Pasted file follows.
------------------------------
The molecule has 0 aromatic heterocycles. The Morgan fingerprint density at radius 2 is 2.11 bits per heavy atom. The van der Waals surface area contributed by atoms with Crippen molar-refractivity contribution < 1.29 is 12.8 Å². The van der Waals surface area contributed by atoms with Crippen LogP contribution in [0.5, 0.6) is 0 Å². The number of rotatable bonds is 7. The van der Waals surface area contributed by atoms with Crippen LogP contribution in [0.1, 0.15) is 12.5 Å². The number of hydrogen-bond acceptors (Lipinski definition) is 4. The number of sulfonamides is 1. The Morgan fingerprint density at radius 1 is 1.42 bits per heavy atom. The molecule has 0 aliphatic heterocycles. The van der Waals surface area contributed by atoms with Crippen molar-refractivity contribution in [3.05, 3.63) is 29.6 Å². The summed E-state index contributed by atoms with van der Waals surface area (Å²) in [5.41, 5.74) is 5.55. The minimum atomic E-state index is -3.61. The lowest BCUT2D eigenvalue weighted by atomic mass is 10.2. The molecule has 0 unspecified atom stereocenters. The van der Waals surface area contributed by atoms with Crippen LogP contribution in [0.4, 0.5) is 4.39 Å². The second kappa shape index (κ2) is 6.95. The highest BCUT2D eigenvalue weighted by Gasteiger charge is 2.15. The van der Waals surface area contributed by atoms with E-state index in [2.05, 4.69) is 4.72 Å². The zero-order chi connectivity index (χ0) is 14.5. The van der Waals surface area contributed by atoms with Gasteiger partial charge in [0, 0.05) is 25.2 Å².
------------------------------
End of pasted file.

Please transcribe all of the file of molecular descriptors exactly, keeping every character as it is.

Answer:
The molecule has 0 aromatic heterocycles. The Morgan fingerprint density at radius 2 is 2.11 bits per heavy atom. The van der Waals surface area contributed by atoms with Crippen molar-refractivity contribution < 1.29 is 12.8 Å². The van der Waals surface area contributed by atoms with Crippen LogP contribution in [0.5, 0.6) is 0 Å². The number of rotatable bonds is 7. The van der Waals surface area contributed by atoms with Crippen LogP contribution in [0.1, 0.15) is 12.5 Å². The number of hydrogen-bond acceptors (Lipinski definition) is 4. The number of sulfonamides is 1. The Morgan fingerprint density at radius 1 is 1.42 bits per heavy atom. The molecule has 0 aliphatic heterocycles. The van der Waals surface area contributed by atoms with Crippen molar-refractivity contribution in [3.05, 3.63) is 29.6 Å². The summed E-state index contributed by atoms with van der Waals surface area (Å²) in [5.41, 5.74) is 5.55. The minimum atomic E-state index is -3.61. The lowest BCUT2D eigenvalue weighted by atomic mass is 10.2. The molecule has 0 unspecified atom stereocenters. The van der Waals surface area contributed by atoms with Crippen LogP contribution in [0.4, 0.5) is 4.39 Å². The second kappa shape index (κ2) is 6.95. The highest BCUT2D eigenvalue weighted by Gasteiger charge is 2.15. The van der Waals surface area contributed by atoms with E-state index in [2.05, 4.69) is 4.72 Å². The zero-order chi connectivity index (χ0) is 14.5. The van der Waals surface area contributed by atoms with Gasteiger partial charge in [0, 0.05) is 25.2 Å².